The trial of Elizabeth Holmes, the former Theranos chief executive, and Ramesh Balwani, its chief operating officer, is setting up to be the most extensive corporate prosecutions since executives at Enron were tried in 2006.

And if the case gets to trial, one intriguing question is how Holmes and Balwani will defend themselves.

A recent filing by Holmes, which was joined by Balwani, who goes by Sunny, outlines a possible defense: put the government on trial by claiming that regulators improperly brought actions against the company for its blood analysis technology.

Holmes’ lawyers in the filing demanded records from the Food and Drug Administration and the Centers for Medicare and Medicaid Services related to their interactions with John Carreyrou, a reporter for The Wall Street Journal who broke the story about problems with Theranos’ technology. He later wrote a devastating portrayal of the company, “Bad Blood: Secrets and Lies in a Silicon Valley Startup,” that paints a picture of questionable practices in the company’s operations.

The defense claimed Carreyrou’s interactions with the federal agencies, including efforts to urge others to report problems at Theranos to regulators, is “exculpatory” information that must be turned over to the defendants.

“In evaluating the government’s case, the jury should be aware that an outside actor, eager to break a story (and portray the story as a work of investigative journalism), was exerting influence on the regulatory process in a way that appears to have warped the agencies’ focus on the company and possibly biased the agencies’ findings against it,” the filing states.

The demand for the communications is based on what is known as the Brady doctrine, named for the Supreme Court’s 1963 decision in Brady v. Maryland. In that case, the court held that prosecutors must turn over any evidence to a defendant that is both material and exculpatory. In the Brady case, prosecutors failed to disclose evidence that the defendant did not kill the victim but that a co-defendant committed the crime. That would have supported an argument for a reduced punishment.

In demanding the communications with Carreyrou, Holmes’ defense appears to be creating a picture that government regulators overreacted when a reporter from The Wall Street Journal pushed them to investigate and misunderstood what was going on at Theranos.

But will putting the government on trial succeed? There is at least a possibility it could. The prosecution bears the burden of proving conspiracy and fraud beyond a reasonable doubt. One way the defense could undermine the government’s case would be to raise questions about possible bias and create enough doubt among the jurors that they vote to acquit.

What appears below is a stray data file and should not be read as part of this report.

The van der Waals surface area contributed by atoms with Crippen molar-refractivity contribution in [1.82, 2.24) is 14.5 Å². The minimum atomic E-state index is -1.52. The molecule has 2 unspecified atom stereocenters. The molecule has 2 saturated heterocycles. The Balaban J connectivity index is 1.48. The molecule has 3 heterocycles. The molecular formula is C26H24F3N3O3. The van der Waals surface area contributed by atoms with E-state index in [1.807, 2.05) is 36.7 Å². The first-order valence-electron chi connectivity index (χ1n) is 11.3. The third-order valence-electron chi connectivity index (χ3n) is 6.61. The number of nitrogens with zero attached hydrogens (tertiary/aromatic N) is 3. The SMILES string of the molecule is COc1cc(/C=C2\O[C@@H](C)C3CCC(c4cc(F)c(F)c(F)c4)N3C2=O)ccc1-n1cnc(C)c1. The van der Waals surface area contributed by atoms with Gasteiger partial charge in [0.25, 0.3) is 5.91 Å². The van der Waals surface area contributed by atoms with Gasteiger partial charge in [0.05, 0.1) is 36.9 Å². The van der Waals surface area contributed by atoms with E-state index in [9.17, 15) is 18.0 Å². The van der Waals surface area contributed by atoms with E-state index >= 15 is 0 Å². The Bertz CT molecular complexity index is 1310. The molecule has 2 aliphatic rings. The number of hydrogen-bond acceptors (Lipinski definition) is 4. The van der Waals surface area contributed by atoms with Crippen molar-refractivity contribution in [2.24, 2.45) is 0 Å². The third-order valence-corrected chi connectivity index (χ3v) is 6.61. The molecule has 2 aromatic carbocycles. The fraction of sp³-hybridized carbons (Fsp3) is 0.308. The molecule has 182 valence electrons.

Not only is such a defense difficult to mount, but it is also a high-risk, high-reward tactic. It will depend on showing that the regulators were flawed in their analysis of the technology Theranos was using.

Prosecutors may combat any claim of government misconduct by focusing on the patients who used Theranos’ blood tests at Walgreens pharmacies in Arizona and were misled about their efficacy. The patients are likely to be much more sympathetic to a jury than wealthy investors claiming Theranos deceived them.

Holmes is also seeking documents from the Centers for Medicare and Medicaid Services about Theranos’ compliance with laboratory requirements. The defense appears to want to show that Holmes did not make any false statements about how it operated its laboratory and that the agency was motivated in part by contacts with Carreyrou. In the filing, Holmes’ lawyers claim that the documents “would demonstrate the degree to which the agency let improper considerations or external pressure cloud its regulatory decisions and bias its findings.”

Making Carreyrou the centerpiece of the defense carries some risk. Regulators often respond to reports in the media and doing so does not necessarily make their investigation biased or improper. It is unclear whether the defense might even try to call Carreyrou as a witness, but that too would be a risky strategy. Carreyrou has an extensive background in the company’s operations and could end up hurting the defense.

Focusing the case on the regulators also means Holmes and Balwani would be unlikely to testify, but by shifting the focus away from the two defendants and onto the government, there is at least the potential for an acquittal.

This article originally appeared in The New York Times .